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The Dangers of Hiring a Cheap Defense Lawyer

As criminal defense attorneys, we’re here to help you, not judge you.

The mark of a good defense lawyer is one who sees your case through a clear, unbiased lens. They don’t hesitate to lend an ear or to demonstrate both their compassion and their dedication to their clients.

A good criminal defense lawyer walks you through the process, step by step, and stays by your side, physically and emotionally.

At Wolf Law LLC, we know what makes a good defense attorney and we strive to conduct our business this way.

But our years of experience have also exposed us to what a bad defense attorney looks like. These men and women, though trained in the art of law, do not go above and beyond for their clients. They may be more affordable, they may even achieve successful settlements, but to them you’re just another client, no different than all the rest.

But those aren’t the only downsides to hiring a cheap defense attorney and, with your future at stake, why take a chance by hiring what could be a sub-par lawyer?

Think You Don’t Need an Attorney?

Think again. If you’ve been accused of or charged with a crime, your future is at stake. Your home, your car, your job, and your family may all lie in the balance, depending solely on the outcome of your case.

Sure, you can represent yourself, but should you? Or maybe you’re considering hiring that discount attorney you’ve seen on TV.

He or she may very well be the best attorney practicing their specialty, but if they don’t have criminal defense experience, you won’t be getting the best representation you could be.

There are multiple areas of practice that a defense attorney can specialize in. They may handle routine cases or they may focus on a specific area, like domestic violence or sexual crimes.

The point is, a typical attorney may have a small chance of successfully representing a fairly standard criminal defense case, but they sure won’t have a hope of helping if your case requires specialized help.

The potential for lack of special experience and real world knowledge of your situation is, perhaps, one of the biggest downfalls of choosing not to hire a dedicated criminal defense attorney.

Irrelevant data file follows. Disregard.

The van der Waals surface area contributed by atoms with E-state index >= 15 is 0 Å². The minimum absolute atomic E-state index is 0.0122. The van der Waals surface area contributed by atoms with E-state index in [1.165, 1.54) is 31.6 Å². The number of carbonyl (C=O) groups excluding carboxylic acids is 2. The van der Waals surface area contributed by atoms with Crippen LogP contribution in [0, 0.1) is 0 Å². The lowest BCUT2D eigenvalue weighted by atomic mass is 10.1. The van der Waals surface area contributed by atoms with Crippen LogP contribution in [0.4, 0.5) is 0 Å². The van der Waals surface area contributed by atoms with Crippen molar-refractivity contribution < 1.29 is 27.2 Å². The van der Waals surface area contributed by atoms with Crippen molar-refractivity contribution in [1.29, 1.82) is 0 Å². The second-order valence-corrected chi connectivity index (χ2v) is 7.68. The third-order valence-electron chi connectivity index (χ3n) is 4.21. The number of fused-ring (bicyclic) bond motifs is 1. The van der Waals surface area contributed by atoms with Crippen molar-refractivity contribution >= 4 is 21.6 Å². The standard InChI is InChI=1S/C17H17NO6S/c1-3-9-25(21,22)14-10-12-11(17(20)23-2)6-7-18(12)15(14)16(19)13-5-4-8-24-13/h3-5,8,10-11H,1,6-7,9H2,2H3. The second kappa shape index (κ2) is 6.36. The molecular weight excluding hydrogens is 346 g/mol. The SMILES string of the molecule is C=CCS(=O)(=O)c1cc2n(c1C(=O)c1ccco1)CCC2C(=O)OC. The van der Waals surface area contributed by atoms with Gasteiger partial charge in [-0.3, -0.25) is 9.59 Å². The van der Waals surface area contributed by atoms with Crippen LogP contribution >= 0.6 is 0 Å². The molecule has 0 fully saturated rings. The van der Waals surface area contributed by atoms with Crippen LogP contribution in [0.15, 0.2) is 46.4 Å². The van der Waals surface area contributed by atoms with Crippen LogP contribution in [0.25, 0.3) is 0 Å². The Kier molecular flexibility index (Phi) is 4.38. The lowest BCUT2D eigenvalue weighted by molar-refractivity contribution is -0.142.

Whether you’re thinking about hiring a non-criminal defense lawyer or thinking about representing yourself, there are a number of factors you should take into consideration before making your final decision:

  1. A regular attorney may not understand the process of a criminal trial.
  2. Because of that, they will likely find it hard to adequately prepare.
  3. An average attorney doesn’t represent the accused, but rather the victim, which means you’d be asking them to flip their legal perspective 180 degrees.
  4. And since they usually work for the victim, they probably have no clue how to use evidence in a way that helps the accused.
  5. But, if you choose to represent yourself, know that you don’t have any better understanding of the criminal justice system than they do.
  6. You’ll be on your own in the courtroom, with no one between you, the jury, and the judge, and nobody there to tell you what not to say.
  7. On top of all that, you can only be sure you are getting the best plea negotiation when an attorney helps you. They will be able to fully review the case against you and negotiate on a level playing field with the prosecutor.

What’s Wrong with a Public Defender?

Nothing, except that most of them are overworked, overburdened, and have very, very little time to prepare for regular trials, let alone a criminal defense case.

This isn’t to say that they aren’t good lawyers or that they don’t care about their clients, they just aren’t able to dedicate the time that most cases deserve. In some situations, you may not even speak to your public defender before you see them in the courtroom.

Why is the public defense system so flawed?

It’s underfunded, and that makes it impossible to handle the number of cases they get day in and day out. Federal law mandates that a public defenders caseload should be no more than 150 per year.

That’s still a lot of cases, but when you compare it to how many they actually handle, 150 is a walk in the park. Some public defenders regularly handle over 500 caseloads a year, and investigations into the legal system have found that there are those who have been assigned an excess of 1,600 cases a year.

Consider also that you don’t get to choose your public defender, and if you don’t like him well, tough luck. That’s scary enough without mentioning the fact that your particular public defender may have vested interests elsewhere.

With so many cases, they’re constantly in and out of the courtroom, which means they will, most likely, have built relationships with many of the judges and other court officials.

Despite them being there to help you, it’s entirely possible that a public defender will act a certain way around one judge and differently around another. The truth is, you just can’t count on the outcome when it comes to having a public defender, successful or otherwise.

It is important to understand that most public defenders are excellent attorneys fighting extremely hard for all of their clients.  The largest difference between a public defender and a private attorney is time and choice.

So How Do I Find a Good Criminal Defense Lawyer?

At this point, it should be clear how advantageous it is to have the help of an excellent criminal defense lawyer.